A 180-year-old yew tree beside the historic MoneyPenny’s Lock on the Newry Canal needs your vote!
The yew tree, believed to have been planted in 1830, is one of six shortlisted for the Woodland Trust in the search for Northern Ireland’s Tree of the Year.
“We’re asking our residents to vote for this 180-year-old yew tree,” said the Lord Mayor of Armagh Banbridge and Craigavon, Councillor Darryn Causby, To vote, residents need to log on to www.woodlandtrust.org.uk/treeoftheyear.
The winning tree will represent Northern Ireland against competitors from England, Scotland, Wales and elsewhere in Europe – in the European Tree of the Year Competition in early 2016.
The yew tree stands at some 40 feet tall, towering over Moneypenny’s Lock House, the original 18th century lock-keeper’s house by the banks of the Newry Canal. The yew has been a much photographed and painted tree in the area.
First photographed in 1886, its image has been captured on glass plate, celluloid, colour film and digital.
There have been many changes since the sapling was planted. The tree, however, still produces berries and new growth.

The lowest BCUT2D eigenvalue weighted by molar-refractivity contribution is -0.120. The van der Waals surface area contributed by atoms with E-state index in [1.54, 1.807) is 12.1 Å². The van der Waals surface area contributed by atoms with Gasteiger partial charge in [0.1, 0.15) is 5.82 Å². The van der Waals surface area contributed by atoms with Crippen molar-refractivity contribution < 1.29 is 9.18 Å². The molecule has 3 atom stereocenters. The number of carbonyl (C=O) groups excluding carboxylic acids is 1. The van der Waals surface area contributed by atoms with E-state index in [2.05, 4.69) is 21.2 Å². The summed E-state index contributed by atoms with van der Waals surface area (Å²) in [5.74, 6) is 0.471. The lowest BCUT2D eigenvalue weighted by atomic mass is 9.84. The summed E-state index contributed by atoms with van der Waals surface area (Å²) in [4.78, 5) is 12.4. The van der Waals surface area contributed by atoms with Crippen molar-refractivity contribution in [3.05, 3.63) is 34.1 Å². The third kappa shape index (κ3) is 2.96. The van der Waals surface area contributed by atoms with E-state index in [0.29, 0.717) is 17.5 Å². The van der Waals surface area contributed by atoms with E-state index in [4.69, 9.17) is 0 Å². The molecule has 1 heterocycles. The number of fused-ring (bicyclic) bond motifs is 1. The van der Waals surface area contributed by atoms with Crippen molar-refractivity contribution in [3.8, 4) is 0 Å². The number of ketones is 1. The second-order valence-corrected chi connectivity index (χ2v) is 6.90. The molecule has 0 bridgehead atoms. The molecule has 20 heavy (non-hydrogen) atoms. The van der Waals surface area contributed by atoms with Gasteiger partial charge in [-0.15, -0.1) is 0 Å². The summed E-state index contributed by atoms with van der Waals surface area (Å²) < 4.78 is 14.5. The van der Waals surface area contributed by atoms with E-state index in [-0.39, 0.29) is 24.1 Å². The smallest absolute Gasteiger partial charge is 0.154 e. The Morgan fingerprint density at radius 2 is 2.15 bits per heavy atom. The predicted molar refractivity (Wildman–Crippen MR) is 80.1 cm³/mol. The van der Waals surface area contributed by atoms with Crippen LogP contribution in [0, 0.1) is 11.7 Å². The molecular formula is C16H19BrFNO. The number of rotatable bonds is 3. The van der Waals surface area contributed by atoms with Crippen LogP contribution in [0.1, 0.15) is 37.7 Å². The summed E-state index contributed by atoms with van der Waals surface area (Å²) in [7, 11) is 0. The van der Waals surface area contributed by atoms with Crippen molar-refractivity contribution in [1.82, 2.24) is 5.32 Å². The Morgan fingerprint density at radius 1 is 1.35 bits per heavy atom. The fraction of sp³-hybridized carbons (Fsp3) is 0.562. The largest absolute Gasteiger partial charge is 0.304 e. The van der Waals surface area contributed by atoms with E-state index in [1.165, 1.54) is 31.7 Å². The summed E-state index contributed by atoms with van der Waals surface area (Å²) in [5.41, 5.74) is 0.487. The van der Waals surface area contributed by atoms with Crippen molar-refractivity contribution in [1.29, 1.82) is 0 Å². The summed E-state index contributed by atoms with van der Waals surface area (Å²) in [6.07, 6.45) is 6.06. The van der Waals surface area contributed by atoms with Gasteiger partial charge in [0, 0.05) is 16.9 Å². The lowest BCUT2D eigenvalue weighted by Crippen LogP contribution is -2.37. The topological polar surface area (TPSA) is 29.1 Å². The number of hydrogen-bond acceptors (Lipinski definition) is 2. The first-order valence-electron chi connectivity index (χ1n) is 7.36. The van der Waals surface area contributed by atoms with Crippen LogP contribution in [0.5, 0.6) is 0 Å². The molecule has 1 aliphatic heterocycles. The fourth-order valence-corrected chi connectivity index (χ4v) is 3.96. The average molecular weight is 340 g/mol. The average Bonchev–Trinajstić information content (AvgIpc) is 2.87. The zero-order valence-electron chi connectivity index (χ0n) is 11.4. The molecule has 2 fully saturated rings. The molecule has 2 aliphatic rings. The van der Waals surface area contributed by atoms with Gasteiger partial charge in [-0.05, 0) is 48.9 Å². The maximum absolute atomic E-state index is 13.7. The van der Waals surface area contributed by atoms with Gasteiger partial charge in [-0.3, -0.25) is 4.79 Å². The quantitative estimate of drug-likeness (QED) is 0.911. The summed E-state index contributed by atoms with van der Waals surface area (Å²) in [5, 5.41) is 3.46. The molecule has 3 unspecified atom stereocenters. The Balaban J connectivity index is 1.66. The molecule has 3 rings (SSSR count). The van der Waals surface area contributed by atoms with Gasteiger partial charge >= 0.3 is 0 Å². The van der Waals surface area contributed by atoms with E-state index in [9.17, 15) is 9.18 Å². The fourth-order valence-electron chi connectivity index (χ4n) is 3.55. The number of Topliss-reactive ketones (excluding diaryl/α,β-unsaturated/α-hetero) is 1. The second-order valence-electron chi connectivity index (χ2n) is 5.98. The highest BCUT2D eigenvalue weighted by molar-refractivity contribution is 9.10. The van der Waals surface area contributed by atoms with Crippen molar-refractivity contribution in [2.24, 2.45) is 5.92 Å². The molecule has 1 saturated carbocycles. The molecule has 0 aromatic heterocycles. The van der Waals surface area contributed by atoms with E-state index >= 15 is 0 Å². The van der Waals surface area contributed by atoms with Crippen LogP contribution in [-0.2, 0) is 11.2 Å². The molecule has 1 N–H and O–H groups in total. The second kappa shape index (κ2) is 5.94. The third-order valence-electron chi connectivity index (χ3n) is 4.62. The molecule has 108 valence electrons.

“This yew tree is well known and is a magnificent example. Just think of the changes that have taken place in its 180 years. Although they can grow up to the age of 1,000 years, this is still a baby. But it’s ours and well worth your vote”, added the Lord Mayor.
The well-loved tree was nominated by Heather Crawford, a local volunteer from the Inland Waterways Association of Ireland, in this the first year of the competition for NI. The closing date is, October 12.
The historic tree is up against tough competition including the The Peace Tree: an oak at Woodvale Park, west Belfast; The Dark Hedges: avenue of beech trees at Bregagh Road, Ballymoney, made famous by TV series Games of Thrones; The Mulberry Tree: mulberry at Castle Park, Bangor; Tree of Witness: oak at Enagh House, Derry/Londonderry; Tree of Peace & Unity: lime at Dunadry Hotel, Antrim.